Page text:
Cardiovascular Disease, or CVD, is a general term used to describe any of the sixty or more diseases which can affect the heart and vascular systems. Many of these diseases can lead to an increase in the incidence of heart attack, heart failure, stroke and death . As of 2008, more than eight million Americans were living with some form of CVD which leads one to wonder, how many people are living with CVD and do not even know it?   With knowledge is power, and the more Americans know and understand about this disease, the better able they will be to prevent and treat it. By educating the public, America may be able to lower the financial and emotional burdens of this disease (American Heart Association).Unfortunately, CVD is the leading cause of death in America. Statistics show that one of every three people over the age of 20 will die from some form of CVD. In the past 110 years (except in 1918), CVD has killed more people than cancer, AIDS, COPD (including chronic bronchitis and emphysema), accidents and diabetes mellitus combined.   Many people look at this disease and its high price tag (Americans spent about $172 billion dollars in 2010 alone, and are expected to spend over $818 billion between 2010 and 2030), and are astonished by the costs. What many people do not realize is that not only does CVD cost Americans a ridiculous amount of money each year, but the costs that are incurred by the poor quality and quantity of life that the people and families who live with it, may be even more costly to us (American Heart Association).When there is a malfunction in any of the parts of the heart or the blood vessels, this is known as CVD. Unfortunately, there are over 60 different diseases that are considered CVD. Some may be very serious such as Tetrology of Fallot, and some may just be a nuisance such as varicose veins. Despite the varying degrees of severity, it is known that certain diseases occur more frequently than others and thus tally up the most financial burden. The diseases that occur most often are:coronary artery disease (CAD), atherosclerosis, angina, heart failure, stroke, hyperlipidemia (high cholesterol) and hypertension (high blood pressure).Coronary artery disease (CAD) affects people of all ages. According the American Heart Association, one out of every three children (aged 2-18) has abnormal blood cholesterol levels (a marker of CAD). High levels of unhealthy cholesterol circulating in a person’s blood can lead to a buildup of fatty acids on the inside of the blood vessels. These buildups, called plaque, continue to grow and over time they narrow the inside of a blood vessel and restrict the flow of blood to the parts of the body. When this happens, the disease process has now progressed from hyperlipidemia (high blood cholesterol levels) to atherosclerosis (hardening and narrowing of the blood vessels). The location of plaque is in a person’s body, can determine what types of disease and symptoms they might have. Without adequate nutrients and oxygen, the organs of the body are not able to function properly and if blood flow is not restored, the organs can suffer permanent damage or even failure (The Texas Heart Institute).Angina is the temporary blockage of blood flow to the heart. Without proper blood flow the heart is not able to continue to circulate blood to the rest of the body. There are a few different types of angina, but all should go away with rest. If pain does not go away with rest, the person may be suffering a permanent blockage of the arteries in the heart, which is more commonly referred to as a heart attack. Every year more than 785,000 Americans suffer from their first heart attack and another 470,000 people who have already had a heart attack have another one (American Heart Association).When heart tissue is damaged, it can be repaired over time with exercise and care, but if a person has damaged too much tissue, it can lead to heart failure. A person can also suffer from congestive heart failure over time, just from advanced age. The heart, just like every other muscle can atrophy over time. If the heart muscle is tired, or unable to pump efficiently, it is known as heart failure. People with heart failure may find that they are fatigued, short of breath or have swelling in their bodies. This is because the blood that should be getting pumped through the heart is backing up because the heart cannot contract as forcefully. Depending on which chamber of the heart is the sickest, the blood could back up into the lungs (causing shortness of breath) or into the Vena Cava (causing swelling in the body because the blood coming back to the heart is slowed.)A stroke (or brain attack), is another possible complication of atherosclerosis. If the arteries that supply the brain with blood are blocked, or if part of the plaque deposit breaks off and gets lodged in the brain, a person will have the symptoms of a stroke. Because our brain is so complex, people who are having a stroke may have some abnormal symptoms. Without blood flow to the brain, it is unable to work properly; people who have had a stroke may be confused, they may not be able to walk or talk, or they may have a terrible headache. Whatever the symptoms, it is extremely important that the person be treated by emergency personnel as soon as possible. Each year about “795,000 people have a stroke,” and the mean lifetime costs to care for a person who has suffered an ischemic stroke is estimated at $140,048 (AHA).   This cost includes rehabilitation, inpatient care and follow-up care for lasting deficits. Stroke survivors are one of the leading causes of “serious, long-term disability in the United States” (NHLBI). Overall, the estimated direct and indirect cost of stroke for 2009 was $68.9 billion dollars.Another common CVD is hypertension (HTN). Hypertension complicates all of the previous diseases by making the blood vessels less pliable and adaptive. According to the National Heart, Lung and Blood Institute’s Framingham Heart Study, people with high blood pressure have a “shorter overall life expectancy as well as a shorter life expectancy free of CVD and more years lived with CVD.” Considering that one-third of all Americans have high blood pressure (hypertension) and one-fourth of Americans over the age of twenty are “pre-hypertensive,” the Framingham study can be quite frightening for most. Other data from the NHLBI’s Framingham study shows that only 45% of people who are diagnosed with hypertension have it well-controlled. This is discouraging considering that about 70% of people who have their first heart attack, 77% of people who have their first stroke and 74% of people who suffer with congestive heart failure have a blood pressure reading of 140/90 mmHg or higher. Even more frightening is that uncontrolled hypertension directly leads to a slew of other high-cost medical problems such as blindness, end-stage renal disease (ESRD), impotence and neuropathies.There are many other forms of CVD that are not quite as common as the previously named ones. Some of these include:arrhythmias, cardiomyopathies, congenital heart diseases, heart valve diseases, inflammatory diseases, and vessel problems. Although these diseases are not as common in the American public, they are every bit as serious. Some of these diseases can affect our babies and children (congenital heart diseases), and some can be caused by old age or wear and tear (cardiomyopathies.) Many people may not even know that they have an arrhythmia or a valve disease and live their entire lives never having any problems from their form of CVD.Symptoms of heart disease can range from fatigue to sudden death. For this reason it is important for all people to follow their doctor’s advice for regular check-ups. All people are unique and so are their symptoms. For example, men experience heart attack pain differently than women. Men typically have chest, jaw or back pain or pressure, shortness of breath, and weakness. Women may experience symptoms as subtle as fatigue and indigestion. Because symptoms can vary so greatly, it is important to know one’s family history and other possible risk factors.Unfortunately, some risk factors are unavoidable. Things such as family history, age, gender, race and certain diseases like high cholesterol, high blood pressure and diabetes cannot be changed. Numerous studies conducted by the Centers for Disease Control and Prevention, the American Heart Association and the National Heart, Lung and Blood Institute (a division of the National Institute of Health) have found that people over 50 are more likely to suffer a cardiac event as opposed to a younger person; men are more likely than women to suffer a cardiac event under the age of 50; African-Americans are more likely to have a cardiac event than Caucasians and people with high blood pressure, high blood cholesterol and diabetes are more likely to have a cardiac event than people who do not. These numbers may seem hopeless for many who have multiple non-modifiable risk factors, but luckily research has shown that there are many things we can do (most of which are low-cost and unobtrusive) to lower the risk of becoming yet another American living with this disease.The single most-effective thing a person can do to reduce their risk of CVD is to quit smoking. According to the American Heart Association, “Cigarette smoking is the most important preventable cause of premature death in the United States. Smoking increases blood pressure, decreases exercise tolerance and increases the tendency for blood to clot.” Fortunately, with the costs of cigarettes skyrocketing, many current smokers are able to see through the smoke and realize the need for change. According to the website, tobaccofreekids.org, the total annual American health care expenditures caused by smoking is $96 billion dollars. In addition to that, they estimate that productive losses caused by smoking to be near $97 billion.Another effective way to reduce the risk of CVD is to maintain a healthy weight for a person’s height. The AHA recommends that Americans maintain a healthy BMI and that men monitor their waistline and stay below 40 inches, and that women have a waistline no larger than 35 inches. Currently, however, America is in an obesity epidemic. According to the Weight-control Information Network, more than one-third of American adults are obese. With obesity, there seems to be a vast array of high-cost comorbidities that plague the overweight: Diabetes, Depression, GERD and multiple others, especially CVD.   Obese people spend about “$1,500 more each year on health care, about 41% more than an average weight person.” (Weight-control Information Network)   Despite the hype on television and in magazines, there is no quick fix to obesity. There are only two proven methods to help an overweight person obtain a healthy weight: diet and exercise.A heart-healthy diet promotes low-fat, whole grains, reduced-sodium and lots of vegetables and fruits. A person can simultaneously reduce their weight and risk of CVD by decreasing their daily amount of calories, and restricting animal-fats, full-fat dairy and sweets while filling up on vitamin and nutrient-rich whole grains, non-animal proteins and heart-healthy fats such as almonds, avocados and olive oil. In addition to eating a healthy diet, it is also important to reduce or modify the amounts of alcohol one drinks. Studies have shown that one serving of alcohol per day for women, and two for men, is considered a safe amount and may also have some heart-healthy benefits such as reducing the incidence of clotting and vessel spasms (American Heart Association).In addition to a heart-healthy diet, a person can increase their amount of physical activity to additionally reduce their weight and risk for CVD. The AHA recommends 30 minutes of exercise per day, three to five times per week. Studies have found that regular exercise can strengthen the heart muscle, lower bad cholesterol, increase good cholesterol and lower the blood pressure. Other benefits of exercise include less stress, anxiety and depression, all mental health concerns that can lead to undue stress on the heart.Fortunately, today’s Americans are lucky enough be alive during an era where modern medicine has advanced to the point that it is able to assist people   with monitoring, preventing and treating these diseases.Based on a family history or personal risk assessment, today’s patients are able to follow up with their providers for further testing if they feel they may be at risk for heart disease. There are multiple diagnostic exams that allow a better view of the patient’s heart and its functioning.   Tests such as electrocardiograms, echocardiograms, stress tests, CT scans and angiograms provide doctors just as much, if not more information that cutting open the person’s chest and examining their heart by hand.Although CVD can be very scary and lead to bad things, proper treatment can allow those with CVD to live long and relatively healthy lives. In addition to following the AHA’s guidelines for smoking cessation, heart-healthy diet, regular exercise, alcohol moderation and stress relief, doctors and other practitioners have the ability to prescribe helpful medications that can reduce blood pressure, cholesterol or the workload of the heart. Of course, if the holistic methods of treatment or pharmaceuticals do not treat the disorder properly, there are many skilled physicians who can perform invasive procedures to alleviate or lessen the disease.Often times, when a person comes to the emergency room, complaining of chest pain, the less invasive treatments are used at first. Doctors or nurses take a history from the patient, they access for risk factors, the person’s individual symptoms are considered, blood work is drawn, medicine is given, oxygen is administered, diagnostic testing is ran. Depending on the results of these tests, doctors may feel it is necessary to perform more invasive tests and treatments.One procedure that is performed often is an angioplasty, where they insert a long, thin catheter that has a deflated balloon on the end. Using X-rays, the doctor is able to locate the blockage and expand the balloon to compress the plaque so the blood is able to flow freely again. Often times, doctors who perform this procedure will insert a stent at the same time. A stent is a tiny mesh-like tube that keeps the vessel walls open after the angioplasty (Texas Heart Institute). According to the website, healthcarebluebook.com, the average national cost for a typical coronary angioplasty at the hospital is $22,020 and it is estimated that in 2006, 1,313,000 angioplasties were performed (AHA).Occasionally, after an angioplasty, people will continue to have problems with clotting or growth of scar tissue at the point of the stent. One thing that doctors have found that prevents the growth of tissue is radiation. The doctor can perform this procedure during the angioplasty or cardiac catheterization procedure if he or she feels that there is cause for it. The doctor uses a catheter, similar to the balloon catheter that is designed to apply radiation to a very small localized area. Some people who have conductivity problems in their heart’s electrical system will also have this procedure to help “kill off” the area that is causing the heart to not beat the right way.Other times, a physician may not be able to treat the blockage with angioplasty. If this is the case, the doctor may need to perform a very common type of open-heart surgery in the United States called coronary artery bypass surgery, or CABG. During this procedure, the doctor “re-routes” or grafts arteries or veins from other parts of the body to bypass the blocked heart arteries and allow blood to supply the heart with the proper oxygen and nutrients. This procedure is very invasive and requires a long hospitalization, the estimated, fair price costs for this procedure amount to $61,800 per patient. This price does not reflect the cost related to CABG such as multiple medications, frequent follow ups, home health care and often cardiac rehab.If a person has problems with arrhythmias, or the rate or rhythm of their heart, they may be a good candidate for a pacemaker. A pacemaker is a small device that is placed under the skin of the chest that reads and regulates the cardiac pace. The pacemaker has leads that the doctor implants into the heart that continuously monitor the patient’s heartbeat. If something goes awry, like the heart speeds up or skips a beat, the pacemaker will send a small electrical pulse to the SA node and it tells the heart to “start over.” Usually, this small pulse is enough to correct any arrhythmias; however, some people have very serious arrhythmias that can cause sudden cardiac arrest and death. These people, if they are good candidates, can have a pacemaker with defibrillator implanted into them. The procedure is the same as the pacemaker, except the machine that is implanted is made to recognize a fatal arrhythmia and “shock” the heart back to rhythm. This machine is the equivalent to a person having the “paddles” shock them back to life (however the voltage is much lower since the leads are placed directly on the heart tissue.) In 2006, there were over 522,000 surgically implanted pacemakers and defibrillators were placed into patients with deadly arrhythmias. The fair price as estimated by healthcarebluebook.com for this procedure is $21,668.            One final solution for some people with serious injury or disease in their heart is a heart transplant. A person must be very sick to qualify for such a risky treatment. Obviously, there are drawbacks to this method of treatment. A person who received any type of implant must be monitored very closely for years and many times they must take medication for the rest of their lives to insure that their body’s own immune system does not attack the “foreign” body. Also, the availability of donor hearts is not nearly as close to the demand as hoped for. The surgery is very risky for the patient. Because many of the patients who require a heart transplant are very sick, many of them are not physically strong enough to survive such a serious surgery. Despite the risks, there is an average of about 2,000 heart transplants performed each year in the United States (National Organ Procurement and Transplant Network).            So although many of these diseases may not be preventable, with proper treatments, Americans can live long, happy lives with CVD. The overall economic impact of this disease is baffling. Although the direct costs of CVD calculate to about $168 billion, the total direct and indirect costs of CVD in 2008 were estimated at $475.3 billion. This number includes the health expenditures for the hospitals, physicians, medications and other services like home health care and durable medical equipment but also calculates the indirect costs of lost productivity from morbidity and mortality.            The purpose of learning about CVD, the risk factors, symptoms, treatments and costs is not to make one feel depressed or hopeless, but to help empower the person at risk or who is already living with CVD to make healthy decisions and seek support from their providers and other resources.  Works Cited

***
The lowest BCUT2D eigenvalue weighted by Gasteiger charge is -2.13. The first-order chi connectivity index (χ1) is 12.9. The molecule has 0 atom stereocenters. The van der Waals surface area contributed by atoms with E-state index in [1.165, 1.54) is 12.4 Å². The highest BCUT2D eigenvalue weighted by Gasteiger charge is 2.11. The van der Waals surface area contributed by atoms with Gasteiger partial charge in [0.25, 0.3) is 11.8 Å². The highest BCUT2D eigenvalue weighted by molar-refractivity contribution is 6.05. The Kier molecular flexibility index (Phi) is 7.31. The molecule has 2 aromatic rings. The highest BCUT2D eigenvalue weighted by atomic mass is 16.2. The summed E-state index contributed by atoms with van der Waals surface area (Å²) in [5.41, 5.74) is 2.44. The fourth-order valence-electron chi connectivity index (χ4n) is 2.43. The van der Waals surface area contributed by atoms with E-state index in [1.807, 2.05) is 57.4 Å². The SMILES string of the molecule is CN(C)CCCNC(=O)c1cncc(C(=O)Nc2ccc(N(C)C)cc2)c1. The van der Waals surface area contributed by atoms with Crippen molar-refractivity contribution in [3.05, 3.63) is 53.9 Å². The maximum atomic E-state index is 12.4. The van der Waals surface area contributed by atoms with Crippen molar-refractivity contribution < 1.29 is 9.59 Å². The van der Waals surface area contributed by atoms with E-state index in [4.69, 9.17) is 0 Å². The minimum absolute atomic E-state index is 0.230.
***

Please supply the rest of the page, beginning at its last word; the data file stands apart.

American Heart Association.11 Feb 2011 http://www.americanheart.org

Centers for Disease Control and Prevention.11 Feb 2011 http://www.cdc.gov

Healthcare Blue Book.11 Feb 2011 http://www.healthcarebluebook.com

National Heart, Lung and Blood Institute at the National Institute of Health.11 Feb 2011 http://www.nhlbi.nih.gov/

National Organ Procurement and Transplant Network.11 Feb 2011  http://optn.transplant.hrsa.gov/data/

The Texas Heart Institute at St. Lukes Episcopal Hospital.11 Feb 2011 http://www.texasheartinstitute.org

The Weight-control Information Network.11 Feb 2011 http://www.win.niddk.nih.gov/statistics/index.htm

Tobacco Free Kids.11 Feb 2011 http://www.tobaccofreekids.org